The last couple of weeks have been insane. Nonstop insanity, I tell you. Sick kids, overbooked with client projects, falling behind on my personal writing projects, last minute school projects, squeezing in parent/teacher conferences, mentoring a couple of Muslimahs starting their own businesses, meeting my business coach’s goals (yes, I have one, and she’s invaluable) and staying on top of the requirements for my certification course. Is it Friday yet? No? Ah, well…
I’m also in the process of putting the final touches on my one-on-one mentoring program, insha’Allah. Details will be coming soon! Speaking of mentoring, last week I was wrapping up a Skype session with one of my mentees. Masha’Allah, this sister is one of the kindest sisters I’ve ever had the pleasure of “meeting.” She’s just a lovely person with a good heart. She has an absolutely wonderful business idea that she’s slowly transforming into reality. Her business will not only benefit her family financially while she works from home, it will also be a huge benefit to the ummah (community), insha’Allah.
As we were ending our early morning session, she said something that really bothered me. She explained that she has had this business idea for a couple of years now. One day she shared the idea and her goal of forming her own business with a good friend. Her friend immediately discouraged her from going further with the idea, explaining that it didn’t seem realistic. The sister was so disappointed, and her friend’s lack of faith caused her to lose faith in her own idea, so she did nothing to move forward – even though her husband tried convincing her not to give up.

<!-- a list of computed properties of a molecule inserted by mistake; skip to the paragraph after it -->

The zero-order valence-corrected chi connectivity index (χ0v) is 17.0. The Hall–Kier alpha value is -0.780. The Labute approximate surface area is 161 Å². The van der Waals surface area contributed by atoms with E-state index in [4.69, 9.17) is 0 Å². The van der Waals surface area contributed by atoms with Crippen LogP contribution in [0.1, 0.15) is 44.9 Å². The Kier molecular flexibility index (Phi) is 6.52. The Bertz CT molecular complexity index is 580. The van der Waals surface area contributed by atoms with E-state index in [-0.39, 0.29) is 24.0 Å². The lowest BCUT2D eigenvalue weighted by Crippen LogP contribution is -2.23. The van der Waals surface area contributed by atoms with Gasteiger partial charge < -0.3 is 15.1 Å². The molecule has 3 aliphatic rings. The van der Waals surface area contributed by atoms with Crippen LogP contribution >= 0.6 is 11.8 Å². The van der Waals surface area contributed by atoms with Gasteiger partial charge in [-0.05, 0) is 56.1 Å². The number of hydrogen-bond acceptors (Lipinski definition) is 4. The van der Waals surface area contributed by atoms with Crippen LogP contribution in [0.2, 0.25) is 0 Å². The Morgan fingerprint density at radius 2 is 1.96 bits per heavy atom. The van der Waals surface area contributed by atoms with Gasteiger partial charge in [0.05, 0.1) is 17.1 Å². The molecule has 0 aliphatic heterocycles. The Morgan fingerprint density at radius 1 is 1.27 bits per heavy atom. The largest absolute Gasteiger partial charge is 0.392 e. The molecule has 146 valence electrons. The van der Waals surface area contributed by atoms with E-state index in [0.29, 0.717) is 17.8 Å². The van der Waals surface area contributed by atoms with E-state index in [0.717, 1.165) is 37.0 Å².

This sister’s business requires highly specialized knowledge that she is in the process of obtaining. She is taking her time because she has young children at home who are her priority, but she is making very good progress toward her goal, masha’Allah. What’s really excited her is learning how much the service she plans to provide is already in demand. She’s been approached by several sisters in her community already wanting to to hire her services – and she hasn’t even officially launched the business!
This happens a lot. A loved one who thinks entrepreneurship is risky, or they don’t understand your business idea. This person just doesn’t want to see you take what they consider an unnecessary risk. When I decided to freelance full-time, my father and older aunties were concerned. They couldn’t wrap their minds around the concept that I would be able to find people willing and able to pay me while I stayed at home. Six years later, they’d become my biggest supporters. Or maybe you’re dealing with a classic case of “hateration.”
Being an entrepreneur is hard work. There will be enough days where you’ll doubt the choices you make-you don’t need anyone else putting doubts in your head. One of the best things you can do when you decide to strike out on your own is build a network of support. You need people who will provide unconditional support . Family, friends, community groups, online forums, blogs and social media sites all present an opportunity to surround yourself with the positive encouragement you need.
Have you ever had someone question your business idea, or ability to earn an income working at home? If so, how did you handle it?